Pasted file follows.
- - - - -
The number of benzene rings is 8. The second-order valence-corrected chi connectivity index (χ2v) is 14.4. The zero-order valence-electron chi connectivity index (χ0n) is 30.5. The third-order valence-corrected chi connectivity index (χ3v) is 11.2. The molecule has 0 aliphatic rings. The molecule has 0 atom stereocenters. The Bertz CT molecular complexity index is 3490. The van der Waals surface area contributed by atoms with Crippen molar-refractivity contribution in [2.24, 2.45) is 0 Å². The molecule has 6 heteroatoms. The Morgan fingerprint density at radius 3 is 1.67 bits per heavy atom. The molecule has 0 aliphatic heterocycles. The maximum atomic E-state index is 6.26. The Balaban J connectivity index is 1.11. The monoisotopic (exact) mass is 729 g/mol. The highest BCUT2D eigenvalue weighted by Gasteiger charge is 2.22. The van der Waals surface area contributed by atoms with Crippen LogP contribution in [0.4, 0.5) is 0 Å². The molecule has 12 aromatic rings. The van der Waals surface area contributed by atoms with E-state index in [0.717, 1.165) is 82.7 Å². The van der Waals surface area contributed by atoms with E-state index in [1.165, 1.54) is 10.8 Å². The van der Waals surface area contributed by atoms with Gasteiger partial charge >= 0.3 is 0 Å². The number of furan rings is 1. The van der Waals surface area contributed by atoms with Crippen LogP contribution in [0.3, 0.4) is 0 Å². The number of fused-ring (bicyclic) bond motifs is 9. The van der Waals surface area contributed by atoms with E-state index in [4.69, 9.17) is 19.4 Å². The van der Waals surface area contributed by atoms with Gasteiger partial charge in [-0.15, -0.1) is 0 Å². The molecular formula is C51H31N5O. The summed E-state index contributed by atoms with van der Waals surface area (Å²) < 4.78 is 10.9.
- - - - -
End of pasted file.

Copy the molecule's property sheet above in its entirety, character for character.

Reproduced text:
The number of benzene rings is 8. The second-order valence-corrected chi connectivity index (χ2v) is 14.4. The zero-order valence-electron chi connectivity index (χ0n) is 30.5. The third-order valence-corrected chi connectivity index (χ3v) is 11.2. The molecule has 0 aliphatic rings. The molecule has 0 atom stereocenters. The Bertz CT molecular complexity index is 3490. The van der Waals surface area contributed by atoms with Crippen molar-refractivity contribution in [2.24, 2.45) is 0 Å². The molecule has 6 heteroatoms. The Morgan fingerprint density at radius 3 is 1.67 bits per heavy atom. The molecule has 0 aliphatic heterocycles. The maximum atomic E-state index is 6.26. The Balaban J connectivity index is 1.11. The monoisotopic (exact) mass is 729 g/mol. The highest BCUT2D eigenvalue weighted by Gasteiger charge is 2.22. The van der Waals surface area contributed by atoms with Crippen LogP contribution in [0.4, 0.5) is 0 Å². The molecule has 12 aromatic rings. The van der Waals surface area contributed by atoms with E-state index in [0.717, 1.165) is 82.7 Å². The van der Waals surface area contributed by atoms with E-state index in [1.165, 1.54) is 10.8 Å². The van der Waals surface area contributed by atoms with Gasteiger partial charge >= 0.3 is 0 Å². The number of furan rings is 1. The van der Waals surface area contributed by atoms with Crippen LogP contribution in [0.3, 0.4) is 0 Å². The number of fused-ring (bicyclic) bond motifs is 9. The van der Waals surface area contributed by atoms with E-state index in [4.69, 9.17) is 19.4 Å². The van der Waals surface area contributed by atoms with Gasteiger partial charge in [-0.15, -0.1) is 0 Å². The molecular formula is C51H31N5O. The summed E-state index contributed by atoms with van der Waals surface area (Å²) < 4.78 is 10.9.